Camp David: Mazdack Rassi’s latest project, an anti-WeWork, signals a newer (more upscale) Brooklyn.
Our Perceptive Shopper columnist Kyle Chayka visits Brooklyn’s new co-working hub and discovers that it’s less about bohemian Brooklyn, and far more about creating a Mad Men-esque playground. (606 words)
NEW YORK — The architect David M. Sullivan has a way with industrial spaces. He already conquered one of the most forbidding in New York City, after all, when he created the below-ground bar and cafe space in the Met Breuer, the pre-Brutalist building the Metropolitan Museum recently took over from the Whitney. That space is a plush den of low-slung couches and chairs surrounding a gleaming Art Deco bar, like what you dream the entirety of Manhattan is like while growing up in the suburbs (or at least I did).
More than flashy design, Sullivan’s mission is to stimulate lasting, quality culture. It’s on display in his latest project, Camp David, a shared office space and lounge that just opened in Sunset Park, Brooklyn. Camp David is in Industry City, a sprawling, six-million-square-foot complex of warehouses that now hosts Time Inc., Design Within Reach, dozens of artists’ studios, and an extensive food court. It’s becoming a post-DUMBO oasis for creative Brooklyn.
Camp David provides a much needed focal point for the development, which tends to feel eerily quiet and remote since the buildings are currently two-thirds empty. “We looked at Camp David as this central hub, having a social aspect as well as a workplace,” Sullivan tells me. It will evolve with Industry City. “It’s a litmus test to understand what the culture is and what the needs are,” he said.
Founded by Mazdack Rassi and Erez Shternlicht of Milk Studios (the Meatpacking District photography studio turned bi-coastal fashion-media platform), Camp David’s ambition is clear from the start. It’s less about bohemian Brooklyn, and far more about creating a Mad Men-esque playground, importing some of the glossy glamour that the borough has, until now, never laid claim to. (The pair came up with the name for the brand before determining what it would encompass.)
The space’s ground-floor lobby is a landscape of clean marble and natural wood, with chairs from Jean Prouvé and Hans Wegner around sturdy custom tables made by Sullivan. The coffee bar is long and low enough to be an airplane runway. On the fifth floor, the only floor of the building turned into coworking offices so far, glassed-in offices face the windows while meeting areas, contiguous desks, and conference rooms are distributed through the space’s center.
Sullivan was concerned with permanence and stability, the trappings of an adult working life that are all too rare in coworking spaces. “We hope it looks better in a year than when we install it,” he said. “I don’t like things that are only skin deep.” The approach is in stark contrast to Camp David’s Silicon Valley equivalents, the WeWorks of the world, which come bedecked with pithy motivational posters and faux-exposed brick, a design template meant to be slathered cheaply wherever new locations open, like so many McDonalds interiors.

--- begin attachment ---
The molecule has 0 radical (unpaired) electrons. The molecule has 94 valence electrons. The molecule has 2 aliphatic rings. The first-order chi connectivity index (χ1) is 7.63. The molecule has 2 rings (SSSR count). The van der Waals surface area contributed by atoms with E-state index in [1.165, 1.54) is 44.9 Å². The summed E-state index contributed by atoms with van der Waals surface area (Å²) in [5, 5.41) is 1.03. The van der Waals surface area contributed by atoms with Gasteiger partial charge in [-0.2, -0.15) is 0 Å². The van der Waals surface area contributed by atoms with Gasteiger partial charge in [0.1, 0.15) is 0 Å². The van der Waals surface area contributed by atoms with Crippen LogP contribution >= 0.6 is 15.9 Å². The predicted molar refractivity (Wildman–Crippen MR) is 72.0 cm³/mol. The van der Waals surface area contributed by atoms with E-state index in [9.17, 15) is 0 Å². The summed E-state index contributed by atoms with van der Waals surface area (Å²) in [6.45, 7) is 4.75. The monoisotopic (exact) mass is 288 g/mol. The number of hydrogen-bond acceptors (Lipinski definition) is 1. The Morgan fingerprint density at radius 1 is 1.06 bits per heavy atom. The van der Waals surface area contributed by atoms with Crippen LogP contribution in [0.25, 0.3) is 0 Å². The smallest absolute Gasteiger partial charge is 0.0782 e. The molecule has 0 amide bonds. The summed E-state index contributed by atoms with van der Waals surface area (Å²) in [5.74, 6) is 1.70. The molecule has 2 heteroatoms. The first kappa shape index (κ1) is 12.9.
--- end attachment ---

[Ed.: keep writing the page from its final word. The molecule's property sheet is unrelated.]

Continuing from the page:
Camp David is more social club than coworking facility, at least in the way we usually think of them. The tenants aren’t solo tech entrepreneurs so much as fellow designers, architects, photographers, and other culture creators; there’s even an accountant who caters to artists. Sullivan compares it more to Soho House, NeueHouse, and the similarly styled Wythe Hotel in Williamsburg — spots where hipsters congregate of their own free will, not just to pound keyboards during working hours.
The new facility trades on aspiration, which is exactly what far-flung Industry City needs. Camp David membership is expensive, even by WeWork standards — a permanent desk is $700 per month and a private office $1,500 — but free meeting spaces, an Industry City gym, and under-construction production studio in the basement sweeten the deal. Still, the upscale decor has to be matched with effort from its tenants to give Camp David an identity. “We want to let the members define the culture, not impose the culture on the members,” Sullivan said. “It’s you being told what to do versus discovering it.”
Comparing upscale operators like Camp David, NeueHouse, and Soho House’s new London members club, The Ned, against the more standardized WeWork (and cookie-cutter co-living concepts like WeLive and Common), suggests that hospitality businesses are better at making livable spaces than startups that are looking to scale as fast as possible. There’s a difference between using an app and actually being in a physical environment, after all. Most creative entrepreneurs don’t need to be told “DO WHAT YOU LOVE”; ideally, they’re already doing it.
Once upon a time, the artist’s studio in an abandoned warehouse stood as the declarative symbol of incipient gentrification. The transformation now happens on a wider, quicker scale, as Industry City’s comprehensive master plan shows. Artists still roost in the half-renovated buildings, but concepts like Camp David herald the arrival of a wider workforce demographic set to remake the surrounding neighborhood. Sunset Park isn’t quite the next Williamsburg, but it has the potential to be.